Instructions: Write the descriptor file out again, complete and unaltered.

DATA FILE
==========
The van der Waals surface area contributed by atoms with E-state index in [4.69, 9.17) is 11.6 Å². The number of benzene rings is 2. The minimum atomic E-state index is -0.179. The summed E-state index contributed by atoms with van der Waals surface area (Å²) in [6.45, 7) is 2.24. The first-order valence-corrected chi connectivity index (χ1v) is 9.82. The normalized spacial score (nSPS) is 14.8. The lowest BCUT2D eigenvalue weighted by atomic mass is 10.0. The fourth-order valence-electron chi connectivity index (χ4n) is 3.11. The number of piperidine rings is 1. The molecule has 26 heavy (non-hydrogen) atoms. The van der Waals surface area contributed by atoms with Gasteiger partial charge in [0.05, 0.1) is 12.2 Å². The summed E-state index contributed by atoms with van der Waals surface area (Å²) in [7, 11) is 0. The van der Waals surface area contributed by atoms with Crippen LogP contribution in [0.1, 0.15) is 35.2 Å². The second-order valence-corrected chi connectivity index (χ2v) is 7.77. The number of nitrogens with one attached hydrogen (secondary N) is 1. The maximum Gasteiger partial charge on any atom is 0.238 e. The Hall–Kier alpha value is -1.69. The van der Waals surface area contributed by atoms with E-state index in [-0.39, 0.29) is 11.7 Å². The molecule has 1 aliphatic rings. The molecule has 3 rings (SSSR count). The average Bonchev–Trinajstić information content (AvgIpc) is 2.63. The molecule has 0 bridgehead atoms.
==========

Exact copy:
The van der Waals surface area contributed by atoms with E-state index in [4.69, 9.17) is 11.6 Å². The number of benzene rings is 2. The minimum atomic E-state index is -0.179. The summed E-state index contributed by atoms with van der Waals surface area (Å²) in [6.45, 7) is 2.24. The first-order valence-corrected chi connectivity index (χ1v) is 9.82. The normalized spacial score (nSPS) is 14.8. The lowest BCUT2D eigenvalue weighted by atomic mass is 10.0. The fourth-order valence-electron chi connectivity index (χ4n) is 3.11. The number of piperidine rings is 1. The molecule has 26 heavy (non-hydrogen) atoms. The van der Waals surface area contributed by atoms with Gasteiger partial charge in [0.05, 0.1) is 12.2 Å². The summed E-state index contributed by atoms with van der Waals surface area (Å²) in [7, 11) is 0. The van der Waals surface area contributed by atoms with Crippen LogP contribution in [0.1, 0.15) is 35.2 Å². The second-order valence-corrected chi connectivity index (χ2v) is 7.77. The number of nitrogens with one attached hydrogen (secondary N) is 1. The maximum Gasteiger partial charge on any atom is 0.238 e. The Hall–Kier alpha value is -1.69. The van der Waals surface area contributed by atoms with E-state index in [-0.39, 0.29) is 11.7 Å². The molecule has 1 aliphatic rings. The molecule has 3 rings (SSSR count). The average Bonchev–Trinajstić information content (AvgIpc) is 2.63. The molecule has 0 bridgehead atoms.